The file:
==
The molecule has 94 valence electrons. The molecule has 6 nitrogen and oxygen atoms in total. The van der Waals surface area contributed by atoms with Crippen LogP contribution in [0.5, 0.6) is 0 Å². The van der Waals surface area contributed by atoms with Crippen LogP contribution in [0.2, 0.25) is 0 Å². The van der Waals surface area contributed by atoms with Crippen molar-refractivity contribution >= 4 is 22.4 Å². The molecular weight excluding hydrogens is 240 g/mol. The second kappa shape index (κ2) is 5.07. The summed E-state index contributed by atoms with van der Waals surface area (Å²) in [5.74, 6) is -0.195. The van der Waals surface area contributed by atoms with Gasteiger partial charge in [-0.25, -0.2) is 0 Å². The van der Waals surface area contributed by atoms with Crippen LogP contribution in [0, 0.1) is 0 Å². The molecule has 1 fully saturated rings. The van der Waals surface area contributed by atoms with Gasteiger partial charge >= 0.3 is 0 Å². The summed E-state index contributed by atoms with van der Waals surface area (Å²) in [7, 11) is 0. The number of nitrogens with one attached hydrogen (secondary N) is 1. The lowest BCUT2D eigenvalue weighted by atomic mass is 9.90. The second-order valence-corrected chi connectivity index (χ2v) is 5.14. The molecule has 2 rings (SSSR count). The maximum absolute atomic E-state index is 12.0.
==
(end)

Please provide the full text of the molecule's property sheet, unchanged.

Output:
The molecule has 94 valence electrons. The molecule has 6 nitrogen and oxygen atoms in total. The van der Waals surface area contributed by atoms with Crippen LogP contribution in [0.5, 0.6) is 0 Å². The van der Waals surface area contributed by atoms with Crippen LogP contribution in [0.2, 0.25) is 0 Å². The van der Waals surface area contributed by atoms with Crippen molar-refractivity contribution >= 4 is 22.4 Å². The molecular weight excluding hydrogens is 240 g/mol. The second kappa shape index (κ2) is 5.07. The summed E-state index contributed by atoms with van der Waals surface area (Å²) in [5.74, 6) is -0.195. The van der Waals surface area contributed by atoms with Gasteiger partial charge in [-0.25, -0.2) is 0 Å². The van der Waals surface area contributed by atoms with Crippen LogP contribution in [0, 0.1) is 0 Å². The molecule has 1 fully saturated rings. The van der Waals surface area contributed by atoms with Gasteiger partial charge >= 0.3 is 0 Å². The summed E-state index contributed by atoms with van der Waals surface area (Å²) in [7, 11) is 0. The number of nitrogens with one attached hydrogen (secondary N) is 1. The lowest BCUT2D eigenvalue weighted by atomic mass is 9.90. The second-order valence-corrected chi connectivity index (χ2v) is 5.14. The molecule has 2 rings (SSSR count). The maximum absolute atomic E-state index is 12.0.